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Years of 3D print and circuit hackery have led me to build some pretty crazy contraptions. I tend to favor the kinds of projects that combine art and function and require me to learn something new in order to complete. This project was inspired by the very cool fiber optic projects posted online by Martin Oehler (@maketvee on instructables), John-Paul Wenger (@ItsMrJP on X), and others. I am grateful to find the cool part of Twitter that celebrates people chasing their crazy ideas and sharing what they make.

Design Process

The design for this clock took a while. It evolved from several experimental versions, each one teaching me something new about the limitations and possibilities of combining the light pipes with a variety of different kinds of lights and materials. My goal from the start was to somehow turn these beautiful pipes into a digital clock, while still showing the pipes and how they change colors, to highlight the beauty of the light traveling to the digits.

Figure A

Figure A shows the original idea I sketched out on the back of an envelope, and Figure B is the first digital rendering done with 123D Design.

Figure B

As you can see, my first ideas relied heavily on suspending the pipes in place. The intent was to run them through a block of 3D-printed clear PETG that would be a bit blurry, but you could still see the pipes. This idea failed mostly because the block was too big to print on my machine.

Figure C

So, I made a more compact version next (Figure C). This one was smaller and more printable, but as I quickly found out, the pipes weren’t very visible, and there wasn’t enough contrast in order to be able to see the digits clearly.

Figure D

So, my next design focused more on contrast, and the possibility of encasing the pipes in acrylic for better visibility (Figure D ). I know. It looks like a potato. Moving on!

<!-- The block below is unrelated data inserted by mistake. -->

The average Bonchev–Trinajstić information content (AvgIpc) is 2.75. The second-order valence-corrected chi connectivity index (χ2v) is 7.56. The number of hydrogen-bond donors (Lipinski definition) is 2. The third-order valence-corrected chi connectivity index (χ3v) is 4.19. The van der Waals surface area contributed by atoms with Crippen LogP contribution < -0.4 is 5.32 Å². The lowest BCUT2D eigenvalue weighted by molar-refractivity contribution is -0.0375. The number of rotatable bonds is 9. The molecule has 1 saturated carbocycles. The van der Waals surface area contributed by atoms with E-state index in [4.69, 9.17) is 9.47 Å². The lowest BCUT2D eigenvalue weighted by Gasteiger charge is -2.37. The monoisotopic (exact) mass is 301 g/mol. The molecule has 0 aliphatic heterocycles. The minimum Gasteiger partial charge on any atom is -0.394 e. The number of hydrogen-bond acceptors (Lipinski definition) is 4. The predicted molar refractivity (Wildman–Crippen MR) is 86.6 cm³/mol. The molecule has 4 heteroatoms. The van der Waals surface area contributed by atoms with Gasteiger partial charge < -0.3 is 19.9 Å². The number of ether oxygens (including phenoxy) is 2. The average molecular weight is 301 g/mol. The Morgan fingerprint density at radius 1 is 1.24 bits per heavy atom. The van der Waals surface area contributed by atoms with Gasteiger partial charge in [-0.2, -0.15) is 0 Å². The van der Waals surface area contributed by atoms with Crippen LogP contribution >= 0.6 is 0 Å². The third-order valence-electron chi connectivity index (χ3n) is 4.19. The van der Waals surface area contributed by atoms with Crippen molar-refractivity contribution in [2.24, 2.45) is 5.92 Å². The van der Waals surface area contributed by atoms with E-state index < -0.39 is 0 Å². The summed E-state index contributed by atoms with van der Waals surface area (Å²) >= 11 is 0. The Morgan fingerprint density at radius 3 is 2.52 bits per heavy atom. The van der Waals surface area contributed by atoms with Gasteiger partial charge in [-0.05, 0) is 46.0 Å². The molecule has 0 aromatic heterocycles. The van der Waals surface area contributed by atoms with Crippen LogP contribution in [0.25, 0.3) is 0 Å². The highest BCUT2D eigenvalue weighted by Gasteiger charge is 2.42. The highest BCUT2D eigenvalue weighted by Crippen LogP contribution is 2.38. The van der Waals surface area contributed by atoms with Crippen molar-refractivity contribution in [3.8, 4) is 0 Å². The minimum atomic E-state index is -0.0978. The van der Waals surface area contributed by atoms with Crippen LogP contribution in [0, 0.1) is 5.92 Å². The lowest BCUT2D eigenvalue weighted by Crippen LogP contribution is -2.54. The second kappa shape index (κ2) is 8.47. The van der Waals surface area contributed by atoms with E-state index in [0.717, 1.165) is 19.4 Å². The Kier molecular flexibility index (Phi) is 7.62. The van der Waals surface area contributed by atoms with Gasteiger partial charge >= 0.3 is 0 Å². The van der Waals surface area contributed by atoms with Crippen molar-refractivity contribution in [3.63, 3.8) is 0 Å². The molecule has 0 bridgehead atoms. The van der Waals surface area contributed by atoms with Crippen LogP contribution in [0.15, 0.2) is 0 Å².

This is the point where I gave up on the idea for a while. I didn’t want to just make something that didn’t serve my original idea: a functional clock that highlighted the beauty of the light pipes. But I couldn’t let it go. After a week or so my brain was back on the case, working to solve the problem. How could I suspend the digits, see the lights, and keep it as simple as possible? At this point I was tired of experimenting with acrylic. Too messy!

And so, the last version — the simplest of them all — was my favorite (Figure E ). I guess I had to go the long route, but at least I can say I learned a lot on the way.

Figure F

The cool part about this version is the holes for mounting the pipes. They’re cone shaped, and the narrowest part is slightly undersized for the PMMA to push through. This helps to grab the pipe and hold it so it’s less likely to fall back out. I found that super glue, hot glue, and even UV-cured acrylic resin failed to hold these pipes in place, so this friction-fit design saved the day. Figure F on the following page shows a close-up of the lens design.

The slight air gap between the end of the pipe and the face of the digit creates a smooth, diffused glow when lit.

Project Steps

3D Print The Parts

Figure F

Download the STL files from the repository, then print the following parts as is, no supports necessary (Figure F ). They already have correct orientation.

  • base.stl — print 1 in black
  • face.stl — print 1 in black
  • underside_lid.stl — print 1 in black, recommend using a brim
  • lens.stl — print 28 in white

Flash The Microcontroller

Download the clock code file, ClockSketch_v7-7SCv3-TFO-3.ino, from the repo. Using Arduino IDE, open the file and update the Wi-Fi SSID and password. Connect the ESP8266 board with the USB cable, then upload the code to the board.